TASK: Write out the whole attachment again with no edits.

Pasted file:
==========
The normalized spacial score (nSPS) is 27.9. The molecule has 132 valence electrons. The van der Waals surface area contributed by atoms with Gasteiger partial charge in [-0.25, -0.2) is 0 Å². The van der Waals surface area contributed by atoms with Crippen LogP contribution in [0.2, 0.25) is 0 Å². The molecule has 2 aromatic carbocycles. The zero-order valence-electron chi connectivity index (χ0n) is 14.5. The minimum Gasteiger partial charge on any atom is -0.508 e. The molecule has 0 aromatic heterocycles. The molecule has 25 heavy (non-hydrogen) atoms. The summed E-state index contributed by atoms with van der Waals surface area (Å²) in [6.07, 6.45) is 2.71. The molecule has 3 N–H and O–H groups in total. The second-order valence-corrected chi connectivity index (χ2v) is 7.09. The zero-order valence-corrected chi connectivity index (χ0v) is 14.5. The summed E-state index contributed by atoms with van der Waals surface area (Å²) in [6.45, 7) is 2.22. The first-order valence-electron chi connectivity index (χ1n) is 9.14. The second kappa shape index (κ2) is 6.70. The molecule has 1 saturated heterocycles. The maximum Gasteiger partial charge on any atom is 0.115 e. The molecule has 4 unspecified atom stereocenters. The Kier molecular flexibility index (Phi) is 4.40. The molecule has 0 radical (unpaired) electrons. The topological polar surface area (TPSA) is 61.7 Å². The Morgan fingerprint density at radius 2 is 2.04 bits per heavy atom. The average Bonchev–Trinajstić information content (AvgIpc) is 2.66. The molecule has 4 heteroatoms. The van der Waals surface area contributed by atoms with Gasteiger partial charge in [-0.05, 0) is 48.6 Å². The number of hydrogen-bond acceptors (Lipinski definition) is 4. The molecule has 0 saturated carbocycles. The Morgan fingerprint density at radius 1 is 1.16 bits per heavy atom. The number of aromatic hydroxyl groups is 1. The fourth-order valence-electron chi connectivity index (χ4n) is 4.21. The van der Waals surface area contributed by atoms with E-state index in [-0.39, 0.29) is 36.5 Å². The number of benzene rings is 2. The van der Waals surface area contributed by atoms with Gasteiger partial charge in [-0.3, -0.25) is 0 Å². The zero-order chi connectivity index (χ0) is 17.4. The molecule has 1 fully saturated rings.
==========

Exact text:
The normalized spacial score (nSPS) is 27.9. The molecule has 132 valence electrons. The van der Waals surface area contributed by atoms with Gasteiger partial charge in [-0.25, -0.2) is 0 Å². The van der Waals surface area contributed by atoms with Crippen LogP contribution in [0.2, 0.25) is 0 Å². The molecule has 2 aromatic carbocycles. The zero-order valence-electron chi connectivity index (χ0n) is 14.5. The minimum Gasteiger partial charge on any atom is -0.508 e. The molecule has 0 aromatic heterocycles. The molecule has 25 heavy (non-hydrogen) atoms. The summed E-state index contributed by atoms with van der Waals surface area (Å²) in [6.07, 6.45) is 2.71. The molecule has 3 N–H and O–H groups in total. The second-order valence-corrected chi connectivity index (χ2v) is 7.09. The zero-order valence-corrected chi connectivity index (χ0v) is 14.5. The summed E-state index contributed by atoms with van der Waals surface area (Å²) in [6.45, 7) is 2.22. The first-order valence-electron chi connectivity index (χ1n) is 9.14. The second kappa shape index (κ2) is 6.70. The molecule has 1 saturated heterocycles. The maximum Gasteiger partial charge on any atom is 0.115 e. The molecule has 4 unspecified atom stereocenters. The Kier molecular flexibility index (Phi) is 4.40. The molecule has 0 radical (unpaired) electrons. The topological polar surface area (TPSA) is 61.7 Å². The Morgan fingerprint density at radius 2 is 2.04 bits per heavy atom. The average Bonchev–Trinajstić information content (AvgIpc) is 2.66. The molecule has 4 heteroatoms. The van der Waals surface area contributed by atoms with Gasteiger partial charge in [-0.05, 0) is 48.6 Å². The number of hydrogen-bond acceptors (Lipinski definition) is 4. The molecule has 0 saturated carbocycles. The Morgan fingerprint density at radius 1 is 1.16 bits per heavy atom. The number of aromatic hydroxyl groups is 1. The fourth-order valence-electron chi connectivity index (χ4n) is 4.21. The van der Waals surface area contributed by atoms with E-state index in [-0.39, 0.29) is 36.5 Å². The number of benzene rings is 2. The van der Waals surface area contributed by atoms with Gasteiger partial charge in [-0.3, -0.25) is 0 Å². The zero-order chi connectivity index (χ0) is 17.4. The molecule has 1 fully saturated rings.